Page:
Painting Without Paint – landscapes with your tablet || Matthew Palmer

There’s been a fairly steady stream of books on digital art over the years and they’ve got progressively simpler. The early ones required a desktop pc and a digitising tablet and also had to accommodate a wide variety of software packages, all of them more than subtly different in their approaches. The results were usually confusing and could make a computer manual look like easy bedtime reading. And then along came tablets. Suddenly, everything got simpler, with on-screen drawing and apps that imitated the conventional painting process as far as possible. There was still the technology gap to bridge, though. A digital image doesn’t work exactly like paper or canvas and working in layers involves a bit more than just adding more paint on top of what’s already there. It does allow for a great deal of flexibility, though.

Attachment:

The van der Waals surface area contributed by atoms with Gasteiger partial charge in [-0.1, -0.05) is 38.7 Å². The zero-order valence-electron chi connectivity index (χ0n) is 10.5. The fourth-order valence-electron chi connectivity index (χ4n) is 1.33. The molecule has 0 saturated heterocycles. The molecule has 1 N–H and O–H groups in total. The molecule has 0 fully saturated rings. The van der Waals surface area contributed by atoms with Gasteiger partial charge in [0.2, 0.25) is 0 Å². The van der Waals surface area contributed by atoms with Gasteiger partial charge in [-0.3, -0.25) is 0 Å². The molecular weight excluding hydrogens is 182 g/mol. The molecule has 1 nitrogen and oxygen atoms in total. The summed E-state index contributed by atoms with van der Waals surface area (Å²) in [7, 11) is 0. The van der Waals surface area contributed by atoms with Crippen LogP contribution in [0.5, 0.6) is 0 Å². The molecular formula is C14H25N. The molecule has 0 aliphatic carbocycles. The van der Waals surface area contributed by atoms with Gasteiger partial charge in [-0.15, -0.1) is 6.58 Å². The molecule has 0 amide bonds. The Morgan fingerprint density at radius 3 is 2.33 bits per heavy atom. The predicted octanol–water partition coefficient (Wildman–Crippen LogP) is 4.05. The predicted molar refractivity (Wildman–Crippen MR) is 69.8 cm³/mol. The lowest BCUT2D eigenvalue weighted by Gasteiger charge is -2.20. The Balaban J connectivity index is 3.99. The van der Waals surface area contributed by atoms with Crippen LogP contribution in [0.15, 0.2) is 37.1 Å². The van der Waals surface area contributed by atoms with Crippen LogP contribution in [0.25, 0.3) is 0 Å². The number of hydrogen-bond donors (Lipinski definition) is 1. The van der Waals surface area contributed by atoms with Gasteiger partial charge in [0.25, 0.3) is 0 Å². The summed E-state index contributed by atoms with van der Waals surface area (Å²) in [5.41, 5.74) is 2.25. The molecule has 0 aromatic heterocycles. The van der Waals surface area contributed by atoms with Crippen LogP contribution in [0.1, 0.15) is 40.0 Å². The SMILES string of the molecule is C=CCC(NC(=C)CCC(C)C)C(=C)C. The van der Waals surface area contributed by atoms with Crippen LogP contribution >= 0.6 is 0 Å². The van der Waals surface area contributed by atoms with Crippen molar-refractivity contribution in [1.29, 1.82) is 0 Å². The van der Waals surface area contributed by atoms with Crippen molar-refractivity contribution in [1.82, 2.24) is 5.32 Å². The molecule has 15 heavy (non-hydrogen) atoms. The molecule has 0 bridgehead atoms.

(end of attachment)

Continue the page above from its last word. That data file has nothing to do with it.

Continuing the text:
There’s a review of what is probably the very best guide so far to working with tablets elsewhere in this batch of reviews. This more basic volume, though, is far from playing second fiddle.

As I hinted before, there are complications and paradigm shifts to digital art. You have to get used to working in different ways and with what’s effectively a new medium that bears little resemblance to any other (even if it tries to pretend it does). What Matthew does here is to treat digital as a medium for the beginner. He works with a preferred app, avoiding the need for multiple visits to the same topic, a basic range of virtual brushes and, when it comes to layers, sticks to three. Master the basics and you’re more than halfway to understanding; the rest can come later. All of these are explained in language that will be familiar to the artist and in as few pages as possible, all of which can be done by avoiding complication. There are also some straightforward demonstrations you can follow to make sure you’ve picked things up correctly.

The whole approach is remarkably successful and should cut through any apprehension you may have about technology. Some familiarity with hand-held touchscreen devices is probably desirable, but that’s about it.

Click the picture to view on Amazon

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